News, Outdoor

Egypt’s streetlights go solar

Solar streetlights being installed in the Egyptian city of Ismailia / Photo: Ismailia Governorate

The Egyptian government is kitting out entire cities and villages with solar LED streetlights, as part of its efforts to ease the load on the electricity network and prevent power outages.

The transition began in 2013 with the installation of solar streetlights throughout Cairo’s major districts, including Sadat City and Tahrir Square, before extending to the seaport city of Suez in 2014, to power up the five-mile Misr-Iran Road.

By early 2015, numerous streets in the Red Sea resort town of Sharm el Sheikh, nine miles in length, had been fitted with solar LED lighting by the state-owned Arab Organization for Industrialization (AOI), with an investment of around $2.1 million. Today, similar work is taking place in Alexandria, New Valley, Ismailia, and Kom Ombo in Aswan.

Minister of electricity Dr Mohamed Shaker recently signed a $157 million-contract with the AOI to replace nearly four million streetlights across the country with solar LED versions.

In a feasibility study, the AOI found that replacing a 400W lamppost with a 150W lamp saves around $7.50 per month, while replacing a 200W bulb with a 100W one saves around $4.85 per month.

As a result, the company expects to save $197 million in the first year and to reduce electricity consumption by 600MW, enabling the investment to pay for itself in just 17 months.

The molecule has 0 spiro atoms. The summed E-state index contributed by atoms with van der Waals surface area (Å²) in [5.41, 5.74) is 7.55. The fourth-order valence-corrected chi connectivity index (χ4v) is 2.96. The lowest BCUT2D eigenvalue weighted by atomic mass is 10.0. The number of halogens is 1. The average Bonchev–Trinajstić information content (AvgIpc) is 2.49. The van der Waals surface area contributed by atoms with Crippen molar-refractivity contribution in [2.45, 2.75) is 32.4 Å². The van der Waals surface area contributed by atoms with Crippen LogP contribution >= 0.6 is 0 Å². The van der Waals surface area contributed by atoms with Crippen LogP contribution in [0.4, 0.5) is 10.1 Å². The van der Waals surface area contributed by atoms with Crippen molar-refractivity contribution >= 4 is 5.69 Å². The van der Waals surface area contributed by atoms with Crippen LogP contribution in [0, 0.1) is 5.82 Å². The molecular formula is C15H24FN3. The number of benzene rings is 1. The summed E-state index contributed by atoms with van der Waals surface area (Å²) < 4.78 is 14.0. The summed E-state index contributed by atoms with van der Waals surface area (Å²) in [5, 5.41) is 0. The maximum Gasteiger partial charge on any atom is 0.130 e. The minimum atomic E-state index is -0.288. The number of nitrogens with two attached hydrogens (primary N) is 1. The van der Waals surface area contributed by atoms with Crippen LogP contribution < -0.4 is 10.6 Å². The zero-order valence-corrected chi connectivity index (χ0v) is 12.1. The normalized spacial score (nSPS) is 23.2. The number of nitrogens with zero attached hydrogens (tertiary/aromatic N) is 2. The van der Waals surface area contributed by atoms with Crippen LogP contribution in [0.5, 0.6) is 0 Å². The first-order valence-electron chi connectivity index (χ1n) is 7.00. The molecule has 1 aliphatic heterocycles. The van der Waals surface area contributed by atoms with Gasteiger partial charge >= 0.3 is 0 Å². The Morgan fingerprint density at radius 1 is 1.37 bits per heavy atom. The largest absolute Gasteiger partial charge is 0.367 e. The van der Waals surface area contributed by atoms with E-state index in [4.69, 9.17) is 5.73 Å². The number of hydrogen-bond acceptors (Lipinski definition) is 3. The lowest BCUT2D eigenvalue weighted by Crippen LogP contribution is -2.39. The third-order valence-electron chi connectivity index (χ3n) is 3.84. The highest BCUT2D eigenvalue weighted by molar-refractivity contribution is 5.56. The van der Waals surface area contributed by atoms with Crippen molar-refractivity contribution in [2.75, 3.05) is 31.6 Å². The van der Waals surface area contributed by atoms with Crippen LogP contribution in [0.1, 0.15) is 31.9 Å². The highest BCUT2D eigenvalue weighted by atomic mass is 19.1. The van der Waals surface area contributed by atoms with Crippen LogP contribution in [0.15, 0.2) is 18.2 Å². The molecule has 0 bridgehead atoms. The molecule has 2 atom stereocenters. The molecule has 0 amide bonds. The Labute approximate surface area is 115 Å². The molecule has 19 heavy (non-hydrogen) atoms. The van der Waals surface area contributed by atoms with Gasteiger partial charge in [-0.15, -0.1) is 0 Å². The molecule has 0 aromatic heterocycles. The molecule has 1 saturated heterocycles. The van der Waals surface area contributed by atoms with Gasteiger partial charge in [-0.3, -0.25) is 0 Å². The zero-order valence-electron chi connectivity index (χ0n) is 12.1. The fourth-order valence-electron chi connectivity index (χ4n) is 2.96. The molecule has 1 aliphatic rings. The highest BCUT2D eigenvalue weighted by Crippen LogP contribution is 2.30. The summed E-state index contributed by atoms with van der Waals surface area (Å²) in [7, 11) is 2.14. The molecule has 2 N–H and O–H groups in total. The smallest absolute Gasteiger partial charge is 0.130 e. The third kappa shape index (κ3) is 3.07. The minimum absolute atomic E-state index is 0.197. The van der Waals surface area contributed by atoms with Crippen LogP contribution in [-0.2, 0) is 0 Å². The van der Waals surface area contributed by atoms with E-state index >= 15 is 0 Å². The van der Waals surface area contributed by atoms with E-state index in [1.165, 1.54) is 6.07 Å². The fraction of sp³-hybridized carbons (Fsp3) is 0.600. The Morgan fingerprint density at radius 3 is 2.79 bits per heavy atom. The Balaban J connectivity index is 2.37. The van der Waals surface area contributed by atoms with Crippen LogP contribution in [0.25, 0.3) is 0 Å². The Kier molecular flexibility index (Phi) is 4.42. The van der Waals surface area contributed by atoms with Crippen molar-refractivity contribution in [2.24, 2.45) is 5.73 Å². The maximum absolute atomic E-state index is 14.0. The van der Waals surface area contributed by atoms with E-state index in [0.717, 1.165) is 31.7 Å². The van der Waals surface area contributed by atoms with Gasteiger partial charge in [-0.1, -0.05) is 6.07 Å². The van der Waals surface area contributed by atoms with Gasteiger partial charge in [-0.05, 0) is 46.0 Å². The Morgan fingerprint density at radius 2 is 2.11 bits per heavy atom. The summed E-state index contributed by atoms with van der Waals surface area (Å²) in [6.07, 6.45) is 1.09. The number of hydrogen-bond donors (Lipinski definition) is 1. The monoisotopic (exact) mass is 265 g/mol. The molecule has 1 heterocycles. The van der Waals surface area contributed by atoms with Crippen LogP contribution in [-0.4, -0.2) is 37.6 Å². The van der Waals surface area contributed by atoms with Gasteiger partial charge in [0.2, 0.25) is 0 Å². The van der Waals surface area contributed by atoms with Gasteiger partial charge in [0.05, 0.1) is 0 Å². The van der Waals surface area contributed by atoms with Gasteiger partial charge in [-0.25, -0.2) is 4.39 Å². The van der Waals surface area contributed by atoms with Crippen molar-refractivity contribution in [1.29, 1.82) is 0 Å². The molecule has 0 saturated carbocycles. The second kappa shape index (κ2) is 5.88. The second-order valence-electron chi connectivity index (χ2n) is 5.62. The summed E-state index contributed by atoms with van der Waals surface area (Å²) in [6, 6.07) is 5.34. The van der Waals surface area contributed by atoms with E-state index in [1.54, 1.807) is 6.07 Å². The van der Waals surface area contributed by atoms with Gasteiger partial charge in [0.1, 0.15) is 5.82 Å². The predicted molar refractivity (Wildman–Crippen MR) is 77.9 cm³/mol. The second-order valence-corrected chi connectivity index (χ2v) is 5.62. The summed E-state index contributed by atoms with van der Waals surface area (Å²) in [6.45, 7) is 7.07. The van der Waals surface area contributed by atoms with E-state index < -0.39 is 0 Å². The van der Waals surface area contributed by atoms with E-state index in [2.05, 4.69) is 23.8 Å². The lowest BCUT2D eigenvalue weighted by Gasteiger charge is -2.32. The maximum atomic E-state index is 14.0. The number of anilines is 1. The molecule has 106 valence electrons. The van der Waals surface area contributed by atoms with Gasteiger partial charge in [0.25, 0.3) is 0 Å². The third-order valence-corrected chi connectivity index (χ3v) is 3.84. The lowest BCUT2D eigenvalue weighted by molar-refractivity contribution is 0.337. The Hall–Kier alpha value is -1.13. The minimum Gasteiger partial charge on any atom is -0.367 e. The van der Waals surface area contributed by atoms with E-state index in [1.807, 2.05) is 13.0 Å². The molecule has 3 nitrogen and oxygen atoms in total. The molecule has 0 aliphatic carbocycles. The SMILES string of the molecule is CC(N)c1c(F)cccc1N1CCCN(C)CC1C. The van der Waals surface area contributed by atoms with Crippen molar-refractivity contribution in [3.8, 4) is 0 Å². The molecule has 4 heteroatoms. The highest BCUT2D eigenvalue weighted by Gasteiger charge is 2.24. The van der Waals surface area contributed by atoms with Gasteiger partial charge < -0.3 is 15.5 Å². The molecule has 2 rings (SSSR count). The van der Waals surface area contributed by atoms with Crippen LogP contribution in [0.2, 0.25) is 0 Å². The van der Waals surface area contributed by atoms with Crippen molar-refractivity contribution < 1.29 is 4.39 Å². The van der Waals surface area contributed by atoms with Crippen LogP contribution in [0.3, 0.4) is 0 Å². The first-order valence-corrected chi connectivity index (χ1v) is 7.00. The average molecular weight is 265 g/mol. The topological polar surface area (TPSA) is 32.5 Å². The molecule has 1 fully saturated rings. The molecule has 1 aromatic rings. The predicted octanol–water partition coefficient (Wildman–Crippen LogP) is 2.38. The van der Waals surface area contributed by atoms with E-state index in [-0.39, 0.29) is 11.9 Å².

Solar LED streetlights will also ease demand on the electricity network and help prevent blackouts, especially in the peak summer months.

The New Urban Communities Authority, which falls under the Ministry of Housing, Utilities & Urban Development (MoH) and oversees the development of 22 new cities, has been tasked with implementing energy-efficiency schemes throughout these cities.

‘We have invited bids for several tenders in recent months and will be announcing more as we start new projects,’ said Dr Hend Farouh, sustainable architecture and urban development expert at the MoH’s Housing & Building Research Center. The tenders were open to both local and foreign firms, she added, although the majority of bidders so far are based in the Middle East.

Egypt has more than 10 million streetlights, which use up around six per cent of the country’s electricity, with a load of around 1,600MW, according to MoH. These typically use sodium, mercury vapour, and incandescent lamps. Replacing all of these lights is estimated to cost nearly $725 million.

The cost has prompted the Ministry of Electricity to consider other ways to make public lighting more efficient – for example, installing devices that can increase the lamps’ lighting capacity; adopting rotation systems for lighting major roads and squares; and where possible, replacing the lamps only and keeping the columns.